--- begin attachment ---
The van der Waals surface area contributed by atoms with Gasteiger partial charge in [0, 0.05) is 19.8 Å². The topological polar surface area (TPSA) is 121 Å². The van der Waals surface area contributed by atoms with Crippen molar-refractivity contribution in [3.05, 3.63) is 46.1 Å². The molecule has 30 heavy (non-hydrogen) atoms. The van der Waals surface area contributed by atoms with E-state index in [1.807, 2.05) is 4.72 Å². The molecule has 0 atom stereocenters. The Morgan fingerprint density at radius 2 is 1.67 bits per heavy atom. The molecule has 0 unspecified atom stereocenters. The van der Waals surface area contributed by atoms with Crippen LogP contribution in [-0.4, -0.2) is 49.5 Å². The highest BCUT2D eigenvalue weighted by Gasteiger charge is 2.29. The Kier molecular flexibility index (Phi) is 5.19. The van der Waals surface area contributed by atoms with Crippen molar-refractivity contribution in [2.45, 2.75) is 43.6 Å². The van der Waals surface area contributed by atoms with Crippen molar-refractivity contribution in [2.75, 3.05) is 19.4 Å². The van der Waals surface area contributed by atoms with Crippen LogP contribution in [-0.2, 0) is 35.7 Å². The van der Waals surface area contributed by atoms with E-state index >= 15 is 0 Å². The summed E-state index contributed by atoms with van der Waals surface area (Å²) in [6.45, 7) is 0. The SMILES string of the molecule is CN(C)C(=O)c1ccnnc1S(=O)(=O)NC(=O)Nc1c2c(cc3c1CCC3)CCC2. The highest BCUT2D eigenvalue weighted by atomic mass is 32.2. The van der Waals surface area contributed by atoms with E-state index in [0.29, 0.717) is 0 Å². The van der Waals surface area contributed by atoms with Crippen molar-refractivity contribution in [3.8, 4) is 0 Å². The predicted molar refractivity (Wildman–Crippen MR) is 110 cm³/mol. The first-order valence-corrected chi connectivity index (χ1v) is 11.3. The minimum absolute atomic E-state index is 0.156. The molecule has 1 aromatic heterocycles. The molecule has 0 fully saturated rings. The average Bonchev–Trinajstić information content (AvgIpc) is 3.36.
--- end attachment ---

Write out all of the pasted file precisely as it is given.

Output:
The van der Waals surface area contributed by atoms with Gasteiger partial charge in [0, 0.05) is 19.8 Å². The topological polar surface area (TPSA) is 121 Å². The van der Waals surface area contributed by atoms with Crippen molar-refractivity contribution in [3.05, 3.63) is 46.1 Å². The molecule has 30 heavy (non-hydrogen) atoms. The van der Waals surface area contributed by atoms with E-state index in [1.807, 2.05) is 4.72 Å². The molecule has 0 atom stereocenters. The Morgan fingerprint density at radius 2 is 1.67 bits per heavy atom. The molecule has 0 unspecified atom stereocenters. The van der Waals surface area contributed by atoms with Crippen LogP contribution in [-0.4, -0.2) is 49.5 Å². The highest BCUT2D eigenvalue weighted by Gasteiger charge is 2.29. The Kier molecular flexibility index (Phi) is 5.19. The van der Waals surface area contributed by atoms with Crippen molar-refractivity contribution in [2.45, 2.75) is 43.6 Å². The van der Waals surface area contributed by atoms with Crippen molar-refractivity contribution in [2.75, 3.05) is 19.4 Å². The van der Waals surface area contributed by atoms with Crippen LogP contribution in [-0.2, 0) is 35.7 Å². The van der Waals surface area contributed by atoms with E-state index >= 15 is 0 Å². The summed E-state index contributed by atoms with van der Waals surface area (Å²) in [6.45, 7) is 0. The SMILES string of the molecule is CN(C)C(=O)c1ccnnc1S(=O)(=O)NC(=O)Nc1c2c(cc3c1CCC3)CCC2. The highest BCUT2D eigenvalue weighted by atomic mass is 32.2. The van der Waals surface area contributed by atoms with E-state index in [0.29, 0.717) is 0 Å². The van der Waals surface area contributed by atoms with Crippen molar-refractivity contribution in [3.8, 4) is 0 Å². The predicted molar refractivity (Wildman–Crippen MR) is 110 cm³/mol. The first-order valence-corrected chi connectivity index (χ1v) is 11.3. The minimum absolute atomic E-state index is 0.156. The molecule has 1 aromatic heterocycles. The molecule has 0 fully saturated rings. The average Bonchev–Trinajstić information content (AvgIpc) is 3.36.